Like Rhamphorhynchus, Dimorphodon is only found in Jurassic strata. It was the first pterosaur found in England, by Mary Anning, in 1828.
Dimorphodon had a large, bulky skull about 22 centimetre in length, that was lightened by large openings separated from each other by thin walls of bone. Its structure, reminiscent of the arches of a bridge, led Owen to say that, in terms achieving great strength of light-weight materials.  The front of the top jaw had 4 or 5 fang-like teeth followed by countless smaller teeth; the jaw of all exemplars is damaged at the back. The lower jaw had 5 longer teeth and 30 to 40 tiny, flattened pointed teeth.
Dimorphodon shows many "primitive" traits, such as, as Owen said, a very small brain-pan and proportionally short wings. The first bone in its flight finger is only slightly longer than its lower arm. The neck was short but strong and flexible and may have had a membraneous pouch on the bottom. The vertebrae had openings through which the air sacks could reach the hollow inside. Dimorphodon was 3.3 ft long, with a 4.6 ft wingspan.
The tail of Dimorphodon was long and made up of 30 vertebrae. The first 5 or 6 were short and flexible but the rest grew bit by bit in length and were stiffened by elongated vertebral processes. The end of the tail may have borne a Rhamphorhynchus-like tail vane, but no soft tissues have yet been found of Dimorphodon to prove this.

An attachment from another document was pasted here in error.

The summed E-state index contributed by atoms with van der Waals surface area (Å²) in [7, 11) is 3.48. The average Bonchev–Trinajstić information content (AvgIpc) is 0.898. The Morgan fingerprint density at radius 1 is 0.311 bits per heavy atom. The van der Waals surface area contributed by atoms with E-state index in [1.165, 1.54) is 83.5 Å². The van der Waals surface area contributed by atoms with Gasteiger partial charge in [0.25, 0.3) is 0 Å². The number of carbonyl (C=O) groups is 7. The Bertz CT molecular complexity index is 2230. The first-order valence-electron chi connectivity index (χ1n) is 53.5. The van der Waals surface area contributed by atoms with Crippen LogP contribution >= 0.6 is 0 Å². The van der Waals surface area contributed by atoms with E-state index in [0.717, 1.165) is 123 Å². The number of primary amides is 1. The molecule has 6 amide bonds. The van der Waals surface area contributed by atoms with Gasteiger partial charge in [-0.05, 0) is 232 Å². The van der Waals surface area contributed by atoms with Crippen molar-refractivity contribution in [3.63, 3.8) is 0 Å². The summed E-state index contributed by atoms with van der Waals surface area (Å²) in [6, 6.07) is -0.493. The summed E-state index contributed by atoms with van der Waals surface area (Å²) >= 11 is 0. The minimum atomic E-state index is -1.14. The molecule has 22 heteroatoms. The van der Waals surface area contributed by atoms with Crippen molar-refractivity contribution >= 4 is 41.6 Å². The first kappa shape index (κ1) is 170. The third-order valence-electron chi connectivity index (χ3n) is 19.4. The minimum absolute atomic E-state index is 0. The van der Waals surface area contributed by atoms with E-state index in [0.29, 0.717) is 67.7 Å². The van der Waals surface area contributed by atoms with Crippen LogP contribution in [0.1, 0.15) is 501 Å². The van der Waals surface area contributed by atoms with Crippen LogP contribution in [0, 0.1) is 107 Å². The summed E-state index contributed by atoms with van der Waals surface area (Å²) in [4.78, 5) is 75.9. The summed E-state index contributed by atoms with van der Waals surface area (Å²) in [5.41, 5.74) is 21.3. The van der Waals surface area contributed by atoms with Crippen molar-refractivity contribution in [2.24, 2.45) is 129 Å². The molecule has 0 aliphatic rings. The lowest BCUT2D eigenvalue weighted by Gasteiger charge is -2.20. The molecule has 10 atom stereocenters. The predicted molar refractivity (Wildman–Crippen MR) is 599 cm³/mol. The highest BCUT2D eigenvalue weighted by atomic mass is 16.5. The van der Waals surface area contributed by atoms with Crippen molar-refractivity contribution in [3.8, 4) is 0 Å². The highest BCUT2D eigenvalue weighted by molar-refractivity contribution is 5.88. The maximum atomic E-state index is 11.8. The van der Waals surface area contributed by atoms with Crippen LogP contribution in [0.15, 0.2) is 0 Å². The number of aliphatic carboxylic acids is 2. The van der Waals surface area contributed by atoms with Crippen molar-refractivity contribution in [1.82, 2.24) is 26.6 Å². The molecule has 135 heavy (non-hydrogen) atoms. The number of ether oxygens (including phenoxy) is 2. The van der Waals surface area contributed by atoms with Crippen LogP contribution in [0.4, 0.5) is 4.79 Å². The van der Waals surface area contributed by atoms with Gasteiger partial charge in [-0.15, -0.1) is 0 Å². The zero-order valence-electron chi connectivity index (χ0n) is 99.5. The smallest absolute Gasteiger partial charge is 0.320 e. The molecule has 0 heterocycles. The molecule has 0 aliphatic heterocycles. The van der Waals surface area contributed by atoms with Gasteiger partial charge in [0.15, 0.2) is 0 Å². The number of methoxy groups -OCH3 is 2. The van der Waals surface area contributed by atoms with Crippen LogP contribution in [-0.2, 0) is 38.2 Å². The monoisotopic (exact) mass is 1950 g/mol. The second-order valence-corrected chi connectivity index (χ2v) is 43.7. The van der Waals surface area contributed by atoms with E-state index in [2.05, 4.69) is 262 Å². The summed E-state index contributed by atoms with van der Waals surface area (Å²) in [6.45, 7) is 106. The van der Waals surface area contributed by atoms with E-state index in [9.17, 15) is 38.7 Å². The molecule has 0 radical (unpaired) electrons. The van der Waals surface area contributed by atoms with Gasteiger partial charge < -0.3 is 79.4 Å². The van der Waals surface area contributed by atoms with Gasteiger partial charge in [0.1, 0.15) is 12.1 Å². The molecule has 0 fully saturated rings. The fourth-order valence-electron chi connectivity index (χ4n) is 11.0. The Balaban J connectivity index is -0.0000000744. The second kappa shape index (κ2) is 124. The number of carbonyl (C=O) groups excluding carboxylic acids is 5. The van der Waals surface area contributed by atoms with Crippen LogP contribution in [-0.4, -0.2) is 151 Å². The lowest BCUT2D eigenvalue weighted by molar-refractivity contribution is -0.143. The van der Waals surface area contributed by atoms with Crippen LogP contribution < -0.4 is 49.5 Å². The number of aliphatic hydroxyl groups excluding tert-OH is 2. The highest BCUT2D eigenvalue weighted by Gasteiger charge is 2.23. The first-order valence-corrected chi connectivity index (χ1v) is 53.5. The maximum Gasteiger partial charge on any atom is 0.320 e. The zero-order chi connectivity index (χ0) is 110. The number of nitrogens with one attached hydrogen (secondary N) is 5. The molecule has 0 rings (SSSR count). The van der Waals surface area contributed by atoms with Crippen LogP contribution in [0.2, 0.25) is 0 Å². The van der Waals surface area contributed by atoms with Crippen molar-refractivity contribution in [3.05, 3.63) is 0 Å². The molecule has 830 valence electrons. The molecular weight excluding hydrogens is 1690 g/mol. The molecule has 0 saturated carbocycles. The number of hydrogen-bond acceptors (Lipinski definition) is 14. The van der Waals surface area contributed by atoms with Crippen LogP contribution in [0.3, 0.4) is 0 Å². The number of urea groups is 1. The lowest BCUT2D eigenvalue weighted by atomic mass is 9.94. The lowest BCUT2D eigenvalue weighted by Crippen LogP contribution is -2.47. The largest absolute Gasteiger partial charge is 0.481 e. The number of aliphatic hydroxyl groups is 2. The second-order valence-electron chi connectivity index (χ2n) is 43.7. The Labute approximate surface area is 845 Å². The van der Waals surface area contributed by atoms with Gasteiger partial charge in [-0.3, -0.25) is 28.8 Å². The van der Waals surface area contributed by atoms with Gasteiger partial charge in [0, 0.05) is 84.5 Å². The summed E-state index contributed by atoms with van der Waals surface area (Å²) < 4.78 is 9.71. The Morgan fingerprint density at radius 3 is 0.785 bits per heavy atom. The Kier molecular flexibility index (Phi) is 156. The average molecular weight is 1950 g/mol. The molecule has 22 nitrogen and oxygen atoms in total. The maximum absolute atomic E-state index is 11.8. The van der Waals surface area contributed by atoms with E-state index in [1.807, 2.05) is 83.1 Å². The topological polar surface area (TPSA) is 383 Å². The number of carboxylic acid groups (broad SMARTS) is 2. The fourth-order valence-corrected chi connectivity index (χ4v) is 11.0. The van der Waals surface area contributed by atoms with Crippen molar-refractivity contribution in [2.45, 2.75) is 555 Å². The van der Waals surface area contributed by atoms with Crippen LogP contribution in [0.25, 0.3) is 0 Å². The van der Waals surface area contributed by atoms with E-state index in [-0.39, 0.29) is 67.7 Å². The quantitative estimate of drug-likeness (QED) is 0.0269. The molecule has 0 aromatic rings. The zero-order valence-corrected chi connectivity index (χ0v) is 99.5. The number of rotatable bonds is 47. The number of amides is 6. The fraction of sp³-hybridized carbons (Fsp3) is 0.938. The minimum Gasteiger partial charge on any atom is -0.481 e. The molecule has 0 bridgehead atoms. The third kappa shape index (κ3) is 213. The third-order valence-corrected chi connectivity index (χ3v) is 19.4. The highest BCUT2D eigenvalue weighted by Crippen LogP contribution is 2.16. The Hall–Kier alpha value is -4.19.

In 1870 Seeley put Dimorphodon in its own family, the Dimorphodontidae, with Dimorphodon as the sole member. In 1991, German paleontologist Peter Wellnhofer said that Dimorphodon might be descended from the earlier European pterosaur Peteinosaurusbut later studies dispute this. Unwin thinks Dimorphodon was related to, though likely not a descendant of, Peteinosaurus, both forming the clade Dimorphodontidae, the most basal group of the Macronychoptera and within it the sister group of the Caelidracones. This would mean that both dimorphodontid species would be the most basal pterosaurs known save for Preondactylus. Alexander Kellner thinks Dimorphodon is far less basal and not a close relative of Peteinosaurus.
We don't know much of how Dimorphodon lived. It probably lived in coastal regions and might have had a very mixed diet. Buckland thought it ate bugs.  Later it became common to depict it as a fish eater, though Buckland's first thought is more well backed up by studies. Dimorphodon had advanced jaw muscles skilled for a "snap and hold" way to feed. The jaw could close very fast but not with much force or tooth piercing. This and the short and high skull and longer, pointed front teeth suggest Dimorphodon ate bugs, though it may have ate small land animals and carrion from time to time as well. 
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